For the first three days in El Chalten, we'd had mixed weather. It didn't rain, but the skies were never really clear, meaning we had yet to experience the beauty of the Fitz Roy peaks under clear skies or even any view of Cerro Torre.
I happened to wake very early at 7am and looking out the window, couldn't believe my eyes when we saw Torre. The skies were completely clear, all the main peaks were on show - and what a sight it was! Our plan had been to go hiking to Lomo del Pliegue Tombado that day, but once we saw the clear skies we changed plans and hiked back to Laguna Torre instead.
In the picture below, Cerro Torre is the pointy one on the left, and Poincenot and Fitz Roy are the two main ones on the right.
Fondest memory: During our hike to Laguna Torre, we were lucky enough to spot a Mara (often referred to as a Patagonian Hare) on the path. Maras are rodents who live predominantly in the Patagonian steppe. They are animals, and can reach speeds of up to 30km an hour. They usually keep well clear of humans, and scamper off as soon as you approach so I was quite surspised when this particular mara wandered out across the path and stopped long enough for a couple of pictures.
The park ranger's office is a good place to plan your hikes around El Chalten. The rangers provide plenty of information, and most of them speak a number of languages. They can supply you with a useful map listing the various treks, with estimated distances and timings, which can be invaluable for planning. If you are planning a climbing expedition or any treks beyond the regular hikes, you should register here first.
The rangers office also has information boards on the flora and fauna in the park, and panels showing the climbing routes of previous expeditions. The office is about 1km south of town, near the start of the Lomo del Pliegue trek.
Approaching El Chalten (either by bus or by car) is an unforgettable experience.
Just imagine, you travel on a gravel road, approx. 70 km (which means more than 1 hour) with this view of "exposed" mountain peaks in this stunning nature.
Usually, the bus drivers make a stop if you ask for, when the weather is that good as we had it that day.
One "downer" however:
they are going to pave this road now. It might take until 2007, but then the experience is only half worth, as paved roads don't "fit" to this exposed and wild nature.
But..... as money talks.....
(am I allowed to make such comments ?)
This map shows the full scenery, both for normal hikers as well as for experienced mountaineers.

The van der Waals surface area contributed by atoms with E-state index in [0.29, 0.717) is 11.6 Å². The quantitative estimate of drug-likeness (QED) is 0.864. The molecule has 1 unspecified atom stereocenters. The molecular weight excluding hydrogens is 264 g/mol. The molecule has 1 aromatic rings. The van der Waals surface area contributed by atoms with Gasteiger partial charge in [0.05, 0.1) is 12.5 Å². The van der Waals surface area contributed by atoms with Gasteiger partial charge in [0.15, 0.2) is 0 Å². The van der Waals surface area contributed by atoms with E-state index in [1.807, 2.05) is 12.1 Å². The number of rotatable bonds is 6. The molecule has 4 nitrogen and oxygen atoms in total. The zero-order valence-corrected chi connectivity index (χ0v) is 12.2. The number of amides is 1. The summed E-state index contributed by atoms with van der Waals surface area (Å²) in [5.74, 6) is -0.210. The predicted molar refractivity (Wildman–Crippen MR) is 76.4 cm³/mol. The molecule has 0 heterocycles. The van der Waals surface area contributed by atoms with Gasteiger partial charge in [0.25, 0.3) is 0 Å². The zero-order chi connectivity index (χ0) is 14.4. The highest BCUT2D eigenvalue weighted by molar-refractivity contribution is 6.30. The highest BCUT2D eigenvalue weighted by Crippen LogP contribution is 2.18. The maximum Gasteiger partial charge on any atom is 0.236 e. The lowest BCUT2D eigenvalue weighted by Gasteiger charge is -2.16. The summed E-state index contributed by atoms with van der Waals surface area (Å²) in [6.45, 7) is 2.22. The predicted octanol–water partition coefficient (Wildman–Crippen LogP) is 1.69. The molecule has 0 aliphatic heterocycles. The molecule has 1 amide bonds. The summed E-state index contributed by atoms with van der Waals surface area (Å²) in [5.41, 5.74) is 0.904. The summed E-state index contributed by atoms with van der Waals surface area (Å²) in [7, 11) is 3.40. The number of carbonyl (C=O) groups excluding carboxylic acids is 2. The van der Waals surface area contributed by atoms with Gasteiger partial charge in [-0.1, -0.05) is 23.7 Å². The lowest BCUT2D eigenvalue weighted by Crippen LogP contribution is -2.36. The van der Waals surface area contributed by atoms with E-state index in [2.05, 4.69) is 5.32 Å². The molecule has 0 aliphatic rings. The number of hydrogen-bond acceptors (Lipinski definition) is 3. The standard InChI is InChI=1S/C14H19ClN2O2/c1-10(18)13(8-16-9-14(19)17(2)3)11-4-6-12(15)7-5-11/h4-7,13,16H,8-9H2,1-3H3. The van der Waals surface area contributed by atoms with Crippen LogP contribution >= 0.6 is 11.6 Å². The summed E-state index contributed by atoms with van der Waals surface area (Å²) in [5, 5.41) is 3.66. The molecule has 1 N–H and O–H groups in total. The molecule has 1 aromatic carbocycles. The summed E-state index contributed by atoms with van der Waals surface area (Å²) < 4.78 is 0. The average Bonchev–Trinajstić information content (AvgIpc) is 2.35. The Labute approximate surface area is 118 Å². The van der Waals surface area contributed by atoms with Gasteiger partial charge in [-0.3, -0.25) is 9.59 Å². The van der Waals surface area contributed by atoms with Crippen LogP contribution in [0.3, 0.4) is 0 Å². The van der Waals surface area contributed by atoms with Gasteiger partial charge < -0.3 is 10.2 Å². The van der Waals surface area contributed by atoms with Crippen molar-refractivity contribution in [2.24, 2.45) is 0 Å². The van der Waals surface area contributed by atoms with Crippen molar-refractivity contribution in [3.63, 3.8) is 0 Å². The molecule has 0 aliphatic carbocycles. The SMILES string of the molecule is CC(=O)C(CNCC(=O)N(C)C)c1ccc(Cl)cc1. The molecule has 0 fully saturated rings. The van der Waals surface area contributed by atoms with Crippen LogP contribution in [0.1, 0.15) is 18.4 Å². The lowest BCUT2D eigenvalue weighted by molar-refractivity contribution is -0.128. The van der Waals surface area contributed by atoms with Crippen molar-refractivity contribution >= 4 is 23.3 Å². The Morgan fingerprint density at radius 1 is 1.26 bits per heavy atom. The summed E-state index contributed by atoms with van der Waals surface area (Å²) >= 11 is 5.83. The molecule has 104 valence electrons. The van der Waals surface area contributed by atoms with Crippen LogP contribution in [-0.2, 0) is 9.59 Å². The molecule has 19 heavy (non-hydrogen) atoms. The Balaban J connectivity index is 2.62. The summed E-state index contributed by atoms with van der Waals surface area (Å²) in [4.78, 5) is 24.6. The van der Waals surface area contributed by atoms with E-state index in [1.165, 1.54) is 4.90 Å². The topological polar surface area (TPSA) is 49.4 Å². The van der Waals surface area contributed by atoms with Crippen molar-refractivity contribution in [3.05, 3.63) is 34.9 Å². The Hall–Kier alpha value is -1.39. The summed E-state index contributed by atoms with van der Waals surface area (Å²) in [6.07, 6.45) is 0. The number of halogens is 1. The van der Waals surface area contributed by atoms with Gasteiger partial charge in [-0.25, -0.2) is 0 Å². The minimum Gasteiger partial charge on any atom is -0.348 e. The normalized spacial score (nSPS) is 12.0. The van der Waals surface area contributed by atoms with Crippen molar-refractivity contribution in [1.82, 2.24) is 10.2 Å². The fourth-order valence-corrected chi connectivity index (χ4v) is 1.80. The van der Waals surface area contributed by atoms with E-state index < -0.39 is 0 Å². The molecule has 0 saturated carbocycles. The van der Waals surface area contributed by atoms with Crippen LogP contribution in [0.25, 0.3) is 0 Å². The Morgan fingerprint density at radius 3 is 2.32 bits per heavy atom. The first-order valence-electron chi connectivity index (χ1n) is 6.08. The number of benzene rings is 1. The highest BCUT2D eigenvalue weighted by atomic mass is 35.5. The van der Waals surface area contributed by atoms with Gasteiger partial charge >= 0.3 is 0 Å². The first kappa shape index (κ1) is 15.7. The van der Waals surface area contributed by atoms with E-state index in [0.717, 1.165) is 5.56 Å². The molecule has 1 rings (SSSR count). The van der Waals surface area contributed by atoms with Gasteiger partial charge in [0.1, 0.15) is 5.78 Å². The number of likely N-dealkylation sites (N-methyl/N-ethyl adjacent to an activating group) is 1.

El Chaltén, the base town, in the right (eastern) part, the mountains on the left (western) part.
At the leftmost part - the eternal ice field, Hielo Patagonico Sur.
Fondest memory: Easy hikes are the 1-day hike from El Chalten to the campground of Cerro Torre (marked as Camp. Bridwell in the map). It takes approx 1-2 hours to get you to the mirador (viewpoint) for Cerro Torre - given that her Majesty Cerro Torre has decided to give view to it's admirers :-) (not often the case). From there to Camp. Bridwell andother 2-3 hours.
Another easy 1-day hike takes you at the Laguna Capri campground, with a fantastic view to Fitz Roy mountain. It is the one north-west out of town.
The other hikes to Paso del Viento (south, bottom of the map) and Paso Marconi (north, top of the map) require excellent hiking condition and equipment.
The circle - around the mountains, via the ice cap, finally requires an experienced guide from El Chalten, as even experienced mountaineerers should not think of doing this alone. The winds on the ice field are extremely strong (we are talking of more than 200 km/hr), and disorientation happens quite often, plus crevasses, which might be hidden in drifty snow.
This map might be helpful to get a little orientation for El Chalten, the base town for Fitz Roy and Cerro Torre area.
It is 4 years old now (from 2000), and more buildings have been constructed.
However, the main streets and orientation is the same.
Fondest memory: Bottom left is the direction to/from Calafate, i.e. the route of the bus tours.
Close to the entrance of El Chaltén in the south, there is the Information Center of the Nacional Park. Usually, everyone entering El Chaltén has to stop there and get behaviour directions for the park. This is important, as the environment in this highly visited area is very fragile - and please accept all what they tell you and ask for !
The main street ends at the T-crossing, or continues a bit eastward to the northern parts of El Chaltén, and the hiking paths to Fitz Roy.
some of my tips here in VT (Chocolateria, Campground Ruca Mahudia) I have marked in this map.